For more details of the Vienna event check out the IFP website.


New LogoThe International Federation of Poker staged its fourth annual congress in Lviv, Ukraine this week. Of the outcomes from that meeting perhaps most significant from a playing perspective was the new date for the European Nations Cup, which will be staged in London in March 2013.

As in its 2011 incarnation, the Nations Cup will be played by teams representing IFP member Federations, from across Europe. It will also use Match Poker, a variation of duplicate poker, which has been pioneered by IFP. The tournament plays out on multiple tables with players in each seat receiving identical cards to those in the same seat on other tables. Rather than each player competing against those at their table, players take on those in the same seat at other tables across the tournament floor.

Ten teams will complete and, as detailed by the IFP earlier this month, a qualification stage will take place in December to determine which ten teams advance to the London finals, making next month an important time on the IFP calendar.

The event, which runs from 7 to 9 December, is hosted by the Austrian Poker Sport Federation (APSA), and will be played at the prestigious Montessino in Vienna. It’s already set to provide a thrilling demonstration of this most skilful variation of the game.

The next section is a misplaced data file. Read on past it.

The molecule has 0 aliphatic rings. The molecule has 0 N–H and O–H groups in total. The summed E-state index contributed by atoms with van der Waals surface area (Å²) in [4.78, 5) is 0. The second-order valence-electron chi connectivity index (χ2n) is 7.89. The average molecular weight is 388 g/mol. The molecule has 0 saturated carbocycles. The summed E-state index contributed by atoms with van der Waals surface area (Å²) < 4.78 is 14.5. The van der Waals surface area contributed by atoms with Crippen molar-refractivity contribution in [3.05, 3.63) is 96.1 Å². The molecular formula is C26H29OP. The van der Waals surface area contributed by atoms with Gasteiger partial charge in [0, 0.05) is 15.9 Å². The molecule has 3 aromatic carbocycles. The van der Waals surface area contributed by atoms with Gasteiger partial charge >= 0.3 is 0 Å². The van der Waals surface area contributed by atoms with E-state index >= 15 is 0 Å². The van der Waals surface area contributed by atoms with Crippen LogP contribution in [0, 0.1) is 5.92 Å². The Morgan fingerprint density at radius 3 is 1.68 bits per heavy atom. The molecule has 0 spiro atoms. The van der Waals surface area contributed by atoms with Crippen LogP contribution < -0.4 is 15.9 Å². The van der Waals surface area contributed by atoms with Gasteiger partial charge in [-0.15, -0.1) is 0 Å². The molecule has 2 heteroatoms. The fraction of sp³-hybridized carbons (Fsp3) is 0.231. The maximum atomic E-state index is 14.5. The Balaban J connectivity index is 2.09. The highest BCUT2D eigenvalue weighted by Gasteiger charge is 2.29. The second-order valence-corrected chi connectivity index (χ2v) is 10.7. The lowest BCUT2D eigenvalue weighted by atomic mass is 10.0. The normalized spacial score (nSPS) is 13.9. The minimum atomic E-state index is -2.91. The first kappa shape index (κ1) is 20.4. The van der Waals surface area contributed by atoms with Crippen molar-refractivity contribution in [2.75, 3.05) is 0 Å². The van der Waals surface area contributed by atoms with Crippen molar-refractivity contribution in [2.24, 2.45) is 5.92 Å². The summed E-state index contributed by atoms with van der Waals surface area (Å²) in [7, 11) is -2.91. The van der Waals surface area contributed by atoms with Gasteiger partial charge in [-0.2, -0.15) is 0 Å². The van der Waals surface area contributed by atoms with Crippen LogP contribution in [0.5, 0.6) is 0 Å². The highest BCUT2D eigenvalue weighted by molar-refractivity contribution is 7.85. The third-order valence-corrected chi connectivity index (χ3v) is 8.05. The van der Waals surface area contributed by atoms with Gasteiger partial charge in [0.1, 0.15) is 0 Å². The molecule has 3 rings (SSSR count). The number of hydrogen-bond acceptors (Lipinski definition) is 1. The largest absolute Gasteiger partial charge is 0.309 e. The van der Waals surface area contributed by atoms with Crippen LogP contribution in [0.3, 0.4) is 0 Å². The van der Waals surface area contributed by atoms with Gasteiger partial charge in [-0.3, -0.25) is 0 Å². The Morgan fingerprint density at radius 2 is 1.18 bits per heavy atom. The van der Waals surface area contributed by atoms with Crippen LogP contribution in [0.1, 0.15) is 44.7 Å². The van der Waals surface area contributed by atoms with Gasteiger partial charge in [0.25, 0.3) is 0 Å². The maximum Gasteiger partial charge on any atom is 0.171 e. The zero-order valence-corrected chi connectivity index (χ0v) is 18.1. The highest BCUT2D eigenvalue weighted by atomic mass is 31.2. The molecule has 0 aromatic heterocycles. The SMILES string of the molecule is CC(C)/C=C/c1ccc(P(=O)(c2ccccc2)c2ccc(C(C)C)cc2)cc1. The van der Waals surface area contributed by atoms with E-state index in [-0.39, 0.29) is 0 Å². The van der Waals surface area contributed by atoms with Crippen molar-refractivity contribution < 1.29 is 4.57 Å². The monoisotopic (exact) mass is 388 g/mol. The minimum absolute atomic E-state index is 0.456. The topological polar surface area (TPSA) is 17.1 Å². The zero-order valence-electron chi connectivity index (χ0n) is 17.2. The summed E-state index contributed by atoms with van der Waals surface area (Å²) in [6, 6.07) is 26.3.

“Everything is in place to make this an incredible start to the 2013 European Nations Cup – the teams, the players, and an excellent venue,” said Djordje Lovric, President of the Bosnia and Herzegovina Poker Association (APIBIH), part of the organizers behind the event.

“In Match Poker, the IFP has developed an intriguing format with which to play, removing elements of chance and replacing them with pure skill. It means only the best teams will succeed in Vienna and go on to the finals in London.

“The events organisation is thanks to the hard work of APSA President Martin Sturc and also Nikola Peric of the Serbian Poker Federation (SBF). Their hard work will ensure a great tournament next month.”

More details of the event will be on the IFP website in the coming weeks.